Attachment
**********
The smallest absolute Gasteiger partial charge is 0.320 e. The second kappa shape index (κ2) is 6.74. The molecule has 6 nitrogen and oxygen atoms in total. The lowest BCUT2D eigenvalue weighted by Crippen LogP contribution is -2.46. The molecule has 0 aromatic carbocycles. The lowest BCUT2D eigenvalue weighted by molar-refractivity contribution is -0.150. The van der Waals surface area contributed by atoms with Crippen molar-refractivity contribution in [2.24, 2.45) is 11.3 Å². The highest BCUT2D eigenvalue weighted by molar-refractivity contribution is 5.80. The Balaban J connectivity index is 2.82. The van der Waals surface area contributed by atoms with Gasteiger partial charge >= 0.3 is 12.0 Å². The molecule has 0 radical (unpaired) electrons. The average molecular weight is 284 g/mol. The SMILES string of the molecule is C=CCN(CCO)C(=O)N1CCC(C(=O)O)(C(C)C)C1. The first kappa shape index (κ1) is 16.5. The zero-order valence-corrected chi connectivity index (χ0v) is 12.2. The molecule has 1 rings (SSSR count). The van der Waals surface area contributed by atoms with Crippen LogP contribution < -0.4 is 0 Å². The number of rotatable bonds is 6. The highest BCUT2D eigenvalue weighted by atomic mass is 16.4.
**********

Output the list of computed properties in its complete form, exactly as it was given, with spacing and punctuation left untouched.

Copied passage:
The smallest absolute Gasteiger partial charge is 0.320 e. The second kappa shape index (κ2) is 6.74. The molecule has 6 nitrogen and oxygen atoms in total. The lowest BCUT2D eigenvalue weighted by Crippen LogP contribution is -2.46. The molecule has 0 aromatic carbocycles. The lowest BCUT2D eigenvalue weighted by molar-refractivity contribution is -0.150. The van der Waals surface area contributed by atoms with Crippen molar-refractivity contribution in [2.24, 2.45) is 11.3 Å². The highest BCUT2D eigenvalue weighted by molar-refractivity contribution is 5.80. The Balaban J connectivity index is 2.82. The van der Waals surface area contributed by atoms with Gasteiger partial charge >= 0.3 is 12.0 Å². The molecule has 0 radical (unpaired) electrons. The average molecular weight is 284 g/mol. The SMILES string of the molecule is C=CCN(CCO)C(=O)N1CCC(C(=O)O)(C(C)C)C1. The first kappa shape index (κ1) is 16.5. The zero-order valence-corrected chi connectivity index (χ0v) is 12.2. The molecule has 1 rings (SSSR count). The van der Waals surface area contributed by atoms with Crippen LogP contribution < -0.4 is 0 Å². The number of rotatable bonds is 6. The highest BCUT2D eigenvalue weighted by atomic mass is 16.4.